DD 76

“What did you do in the war,” I asked my Dad.

“I was in the Air Force.  Didn’t you know that?”

“I know that much, but I don’t know what you did exactly, and for school we’re supposed to write a one-page history about something one of our parents did that is dramatic.”

“My service during the war wasn’t dramatic.  I was drafted, they put me in the Air Force, they “Radio, radios, so troops could listen to music?”

“No. I mean the radios on B-52’s?”
“Radios that had been shot up on bombing runs?”

“Sometimes.  But usually planes that were shot up never made it back.  Mostly the radios needed repair from vibrations in the planes as they flew.  The pilots said it was flying in a tin can that was constantly being shaken.”

“Do you have any stories about that?”

“About fixing radios?”

“About something that happened to the pilots of the airplanes.”

“We didn’t associate with pilots, and there wasn’t a lot of drama in radio repair.”

Our teacher had told the class to take as many notes as possible when interviewing our subject, but so far Dad hadn’t mentioned anything that I couldn’t remember without notes.

“We are also supposed to ask how the thing that happened influenced the rest of your life.”

“How WWII affected me?”

“Maybe just how working on radios affected you, if it did.”

Dad thought about that for a minute; then, he said, “At first after the war, I didn’t want to have anything to do with being in the military.  I never wanted to wear a uniform again, or salute anyone, or be shipped across an ocean where attack submarines were patrolling.  But when you were born and we bought this house, I thought I might make a little money on the side repairing radios again. There isn’t that much difference between the technology in one kind of radio and another, but the problem was that no one wanted their radios repaired anymore.  When I was your age, a radio was a piece of furniture like TV’s are now.  Radios were in the center of the living room or dining room, and people gathered around them to listen after dinner, so they spent money on them when tubes wore out or the wiring went bad, butl that  changed after the war.  Radios stopped being furniture and started being appliances that were cheaper to replace than repair. That’s when I decided to learn about TV’s because they basically operated like radios with tubes and wires and speakers.”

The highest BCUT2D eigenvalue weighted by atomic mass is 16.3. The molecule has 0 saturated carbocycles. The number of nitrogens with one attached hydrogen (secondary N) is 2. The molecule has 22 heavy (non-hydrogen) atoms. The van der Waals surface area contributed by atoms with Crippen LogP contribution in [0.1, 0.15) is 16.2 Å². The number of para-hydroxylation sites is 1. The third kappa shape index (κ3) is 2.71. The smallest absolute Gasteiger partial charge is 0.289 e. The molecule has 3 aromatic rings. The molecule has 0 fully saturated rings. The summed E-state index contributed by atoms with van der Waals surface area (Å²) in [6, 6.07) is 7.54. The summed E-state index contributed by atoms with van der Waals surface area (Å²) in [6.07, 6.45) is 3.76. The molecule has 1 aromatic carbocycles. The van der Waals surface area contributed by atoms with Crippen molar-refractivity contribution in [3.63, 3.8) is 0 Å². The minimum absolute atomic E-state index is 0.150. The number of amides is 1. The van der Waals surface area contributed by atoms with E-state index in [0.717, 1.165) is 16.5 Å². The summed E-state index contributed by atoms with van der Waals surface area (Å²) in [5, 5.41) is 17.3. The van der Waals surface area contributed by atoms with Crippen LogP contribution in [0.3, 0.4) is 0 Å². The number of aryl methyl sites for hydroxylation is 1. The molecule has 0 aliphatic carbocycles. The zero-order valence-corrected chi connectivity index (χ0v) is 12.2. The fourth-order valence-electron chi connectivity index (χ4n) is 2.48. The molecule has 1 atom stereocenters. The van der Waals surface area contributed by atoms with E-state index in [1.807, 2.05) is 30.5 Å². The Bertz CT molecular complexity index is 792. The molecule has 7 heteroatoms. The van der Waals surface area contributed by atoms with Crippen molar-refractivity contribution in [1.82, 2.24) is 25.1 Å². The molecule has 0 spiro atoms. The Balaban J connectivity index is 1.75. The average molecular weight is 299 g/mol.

“I remember the correspondence course that you took.”

“I bought a tube tester and tubes for the most popular black and white tv models, and for a couple years I kept busy; but then that all changed too.  No one was repairing their black and white tv’s anymore; instead, they were buying color TV’s, and none of my tubes and testers worked.”

“Could you have bought new equipment and tubes?”

Instead of answering right away, Dad looked out the kitchen window for a few moments.  I thought he was going to light a cigarette, but instead he finally said, “I could have started over again with color tv technology, but you can’t handle change that way anymore.  Something is different now.  Change used to happen somewhere else first, and we could plan for it here, the way we plan for the seasons because they had happened before.  But if I had shifted to repairing color tv’s that use tubes, I don’t think that technology would have stayed put for me.  They would have come up with something different than tubes.  I don’t know what they’ll use, but it will be something I wouldn’t have prepared for because engineers are in charge now, and I can’t tell what they’ll come up with anymore than I could tell during the war which ships in my convoy were going to be torpedoed and which ones weren’t.”

Dad turned from the window and back at me, and for a moment he looked like he had to remind himself what we were talking about.  Then, he smiled and asked me if he’d helped me with my assignment.  I told him that he had.



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